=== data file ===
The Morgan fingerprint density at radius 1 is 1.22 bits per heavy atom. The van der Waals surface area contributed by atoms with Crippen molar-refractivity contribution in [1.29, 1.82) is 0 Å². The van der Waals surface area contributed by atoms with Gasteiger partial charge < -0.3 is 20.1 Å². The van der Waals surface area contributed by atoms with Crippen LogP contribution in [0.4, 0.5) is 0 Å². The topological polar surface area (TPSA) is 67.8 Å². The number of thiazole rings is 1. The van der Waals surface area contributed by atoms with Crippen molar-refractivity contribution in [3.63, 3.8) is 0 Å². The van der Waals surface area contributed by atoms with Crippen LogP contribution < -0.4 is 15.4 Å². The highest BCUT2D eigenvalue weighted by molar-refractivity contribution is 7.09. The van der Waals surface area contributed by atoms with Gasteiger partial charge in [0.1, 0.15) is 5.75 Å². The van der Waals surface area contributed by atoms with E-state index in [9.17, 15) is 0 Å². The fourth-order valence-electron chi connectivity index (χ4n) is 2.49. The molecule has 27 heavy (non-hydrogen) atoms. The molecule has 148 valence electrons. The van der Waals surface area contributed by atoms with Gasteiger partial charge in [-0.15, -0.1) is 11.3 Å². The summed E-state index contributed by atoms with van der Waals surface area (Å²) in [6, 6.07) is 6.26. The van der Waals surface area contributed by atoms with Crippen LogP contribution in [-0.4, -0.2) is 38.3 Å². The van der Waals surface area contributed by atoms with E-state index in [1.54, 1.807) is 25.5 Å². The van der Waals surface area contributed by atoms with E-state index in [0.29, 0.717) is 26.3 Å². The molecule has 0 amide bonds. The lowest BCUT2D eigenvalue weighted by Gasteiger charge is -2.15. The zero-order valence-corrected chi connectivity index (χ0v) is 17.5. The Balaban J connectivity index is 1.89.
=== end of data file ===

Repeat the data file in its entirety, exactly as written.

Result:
The Morgan fingerprint density at radius 1 is 1.22 bits per heavy atom. The van der Waals surface area contributed by atoms with Crippen molar-refractivity contribution in [1.29, 1.82) is 0 Å². The van der Waals surface area contributed by atoms with Gasteiger partial charge < -0.3 is 20.1 Å². The van der Waals surface area contributed by atoms with Crippen LogP contribution in [0.4, 0.5) is 0 Å². The topological polar surface area (TPSA) is 67.8 Å². The number of thiazole rings is 1. The van der Waals surface area contributed by atoms with Crippen molar-refractivity contribution in [3.63, 3.8) is 0 Å². The van der Waals surface area contributed by atoms with Crippen LogP contribution < -0.4 is 15.4 Å². The highest BCUT2D eigenvalue weighted by molar-refractivity contribution is 7.09. The van der Waals surface area contributed by atoms with Gasteiger partial charge in [0.1, 0.15) is 5.75 Å². The van der Waals surface area contributed by atoms with E-state index in [9.17, 15) is 0 Å². The fourth-order valence-electron chi connectivity index (χ4n) is 2.49. The molecule has 27 heavy (non-hydrogen) atoms. The molecule has 148 valence electrons. The van der Waals surface area contributed by atoms with Gasteiger partial charge in [-0.15, -0.1) is 11.3 Å². The summed E-state index contributed by atoms with van der Waals surface area (Å²) in [6, 6.07) is 6.26. The van der Waals surface area contributed by atoms with Crippen LogP contribution in [-0.4, -0.2) is 38.3 Å². The van der Waals surface area contributed by atoms with E-state index in [1.54, 1.807) is 25.5 Å². The van der Waals surface area contributed by atoms with E-state index in [0.29, 0.717) is 26.3 Å². The molecule has 0 amide bonds. The lowest BCUT2D eigenvalue weighted by Gasteiger charge is -2.15. The zero-order valence-corrected chi connectivity index (χ0v) is 17.5. The Balaban J connectivity index is 1.89.